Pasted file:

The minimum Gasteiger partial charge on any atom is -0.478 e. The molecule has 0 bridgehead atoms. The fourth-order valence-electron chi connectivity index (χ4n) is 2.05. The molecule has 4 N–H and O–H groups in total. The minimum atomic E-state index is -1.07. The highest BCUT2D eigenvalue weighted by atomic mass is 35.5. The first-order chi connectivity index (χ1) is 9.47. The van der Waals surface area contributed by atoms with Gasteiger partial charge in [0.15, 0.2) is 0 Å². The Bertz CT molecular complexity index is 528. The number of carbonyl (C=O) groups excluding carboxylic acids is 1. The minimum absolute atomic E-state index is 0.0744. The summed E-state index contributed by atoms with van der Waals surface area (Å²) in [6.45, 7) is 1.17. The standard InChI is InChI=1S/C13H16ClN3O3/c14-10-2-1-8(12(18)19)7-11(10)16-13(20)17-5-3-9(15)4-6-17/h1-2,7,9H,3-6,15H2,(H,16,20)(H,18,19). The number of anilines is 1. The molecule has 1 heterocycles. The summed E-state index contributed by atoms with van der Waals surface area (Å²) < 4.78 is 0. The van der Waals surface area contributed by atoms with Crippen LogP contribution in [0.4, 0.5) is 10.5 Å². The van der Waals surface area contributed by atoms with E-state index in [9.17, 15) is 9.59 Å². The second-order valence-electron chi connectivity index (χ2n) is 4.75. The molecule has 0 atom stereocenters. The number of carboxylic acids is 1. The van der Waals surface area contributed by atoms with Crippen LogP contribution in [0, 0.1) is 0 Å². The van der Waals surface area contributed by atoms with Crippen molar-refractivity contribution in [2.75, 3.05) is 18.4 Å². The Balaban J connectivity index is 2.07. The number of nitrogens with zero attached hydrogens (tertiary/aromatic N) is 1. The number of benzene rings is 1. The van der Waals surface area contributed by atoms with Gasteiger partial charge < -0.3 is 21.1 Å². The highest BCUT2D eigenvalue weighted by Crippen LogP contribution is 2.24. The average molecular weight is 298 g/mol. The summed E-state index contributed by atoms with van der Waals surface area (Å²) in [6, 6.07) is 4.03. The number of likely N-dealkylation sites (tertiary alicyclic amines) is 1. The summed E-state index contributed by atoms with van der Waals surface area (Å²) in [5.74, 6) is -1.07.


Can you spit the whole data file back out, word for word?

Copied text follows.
The minimum Gasteiger partial charge on any atom is -0.478 e. The molecule has 0 bridgehead atoms. The fourth-order valence-electron chi connectivity index (χ4n) is 2.05. The molecule has 4 N–H and O–H groups in total. The minimum atomic E-state index is -1.07. The highest BCUT2D eigenvalue weighted by atomic mass is 35.5. The first-order chi connectivity index (χ1) is 9.47. The van der Waals surface area contributed by atoms with Gasteiger partial charge in [0.15, 0.2) is 0 Å². The Bertz CT molecular complexity index is 528. The number of carbonyl (C=O) groups excluding carboxylic acids is 1. The minimum absolute atomic E-state index is 0.0744. The summed E-state index contributed by atoms with van der Waals surface area (Å²) in [6.45, 7) is 1.17. The standard InChI is InChI=1S/C13H16ClN3O3/c14-10-2-1-8(12(18)19)7-11(10)16-13(20)17-5-3-9(15)4-6-17/h1-2,7,9H,3-6,15H2,(H,16,20)(H,18,19). The number of anilines is 1. The molecule has 1 heterocycles. The summed E-state index contributed by atoms with van der Waals surface area (Å²) < 4.78 is 0. The van der Waals surface area contributed by atoms with Crippen LogP contribution in [0.4, 0.5) is 10.5 Å². The van der Waals surface area contributed by atoms with E-state index in [9.17, 15) is 9.59 Å². The second-order valence-electron chi connectivity index (χ2n) is 4.75. The molecule has 0 atom stereocenters. The number of carboxylic acids is 1. The van der Waals surface area contributed by atoms with Crippen LogP contribution in [0, 0.1) is 0 Å². The van der Waals surface area contributed by atoms with Crippen molar-refractivity contribution in [2.75, 3.05) is 18.4 Å². The Balaban J connectivity index is 2.07. The number of nitrogens with zero attached hydrogens (tertiary/aromatic N) is 1. The number of benzene rings is 1. The van der Waals surface area contributed by atoms with Gasteiger partial charge < -0.3 is 21.1 Å². The highest BCUT2D eigenvalue weighted by Crippen LogP contribution is 2.24. The average molecular weight is 298 g/mol. The summed E-state index contributed by atoms with van der Waals surface area (Å²) in [6, 6.07) is 4.03. The number of likely N-dealkylation sites (tertiary alicyclic amines) is 1. The summed E-state index contributed by atoms with van der Waals surface area (Å²) in [5.74, 6) is -1.07.